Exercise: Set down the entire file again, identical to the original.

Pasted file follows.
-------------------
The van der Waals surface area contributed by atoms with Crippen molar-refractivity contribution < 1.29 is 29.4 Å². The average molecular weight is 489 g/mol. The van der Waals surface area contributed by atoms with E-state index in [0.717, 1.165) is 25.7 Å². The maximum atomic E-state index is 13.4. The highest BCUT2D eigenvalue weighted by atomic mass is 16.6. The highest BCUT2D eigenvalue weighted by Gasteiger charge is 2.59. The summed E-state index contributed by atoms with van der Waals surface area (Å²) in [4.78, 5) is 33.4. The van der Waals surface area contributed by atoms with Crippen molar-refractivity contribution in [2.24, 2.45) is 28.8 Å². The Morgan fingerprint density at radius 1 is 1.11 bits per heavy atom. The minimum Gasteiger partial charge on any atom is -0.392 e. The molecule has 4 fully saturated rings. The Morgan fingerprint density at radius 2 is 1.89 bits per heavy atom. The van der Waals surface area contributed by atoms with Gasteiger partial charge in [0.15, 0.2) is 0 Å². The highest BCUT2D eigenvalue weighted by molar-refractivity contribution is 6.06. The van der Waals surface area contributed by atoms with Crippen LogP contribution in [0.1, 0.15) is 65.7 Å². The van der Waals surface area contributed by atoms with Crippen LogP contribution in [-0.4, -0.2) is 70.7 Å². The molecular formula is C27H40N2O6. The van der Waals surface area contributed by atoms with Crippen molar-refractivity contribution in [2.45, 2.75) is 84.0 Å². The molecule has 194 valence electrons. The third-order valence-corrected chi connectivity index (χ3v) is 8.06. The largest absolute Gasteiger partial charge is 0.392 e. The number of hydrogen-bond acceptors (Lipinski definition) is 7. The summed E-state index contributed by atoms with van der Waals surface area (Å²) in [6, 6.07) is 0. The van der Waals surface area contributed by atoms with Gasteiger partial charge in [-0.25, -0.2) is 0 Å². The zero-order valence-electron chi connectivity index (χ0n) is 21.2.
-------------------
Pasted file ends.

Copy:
The van der Waals surface area contributed by atoms with Crippen molar-refractivity contribution < 1.29 is 29.4 Å². The average molecular weight is 489 g/mol. The van der Waals surface area contributed by atoms with E-state index in [0.717, 1.165) is 25.7 Å². The maximum atomic E-state index is 13.4. The highest BCUT2D eigenvalue weighted by atomic mass is 16.6. The highest BCUT2D eigenvalue weighted by Gasteiger charge is 2.59. The summed E-state index contributed by atoms with van der Waals surface area (Å²) in [4.78, 5) is 33.4. The van der Waals surface area contributed by atoms with Crippen molar-refractivity contribution in [2.24, 2.45) is 28.8 Å². The Morgan fingerprint density at radius 1 is 1.11 bits per heavy atom. The minimum Gasteiger partial charge on any atom is -0.392 e. The molecule has 4 fully saturated rings. The Morgan fingerprint density at radius 2 is 1.89 bits per heavy atom. The van der Waals surface area contributed by atoms with Gasteiger partial charge in [0.15, 0.2) is 0 Å². The highest BCUT2D eigenvalue weighted by molar-refractivity contribution is 6.06. The van der Waals surface area contributed by atoms with Crippen LogP contribution in [0.1, 0.15) is 65.7 Å². The van der Waals surface area contributed by atoms with Crippen LogP contribution in [-0.4, -0.2) is 70.7 Å². The molecular formula is C27H40N2O6. The van der Waals surface area contributed by atoms with Crippen molar-refractivity contribution in [2.45, 2.75) is 84.0 Å². The molecule has 194 valence electrons. The third-order valence-corrected chi connectivity index (χ3v) is 8.06. The largest absolute Gasteiger partial charge is 0.392 e. The number of hydrogen-bond acceptors (Lipinski definition) is 7. The summed E-state index contributed by atoms with van der Waals surface area (Å²) in [6, 6.07) is 0. The van der Waals surface area contributed by atoms with Gasteiger partial charge in [-0.25, -0.2) is 0 Å². The zero-order valence-electron chi connectivity index (χ0n) is 21.2.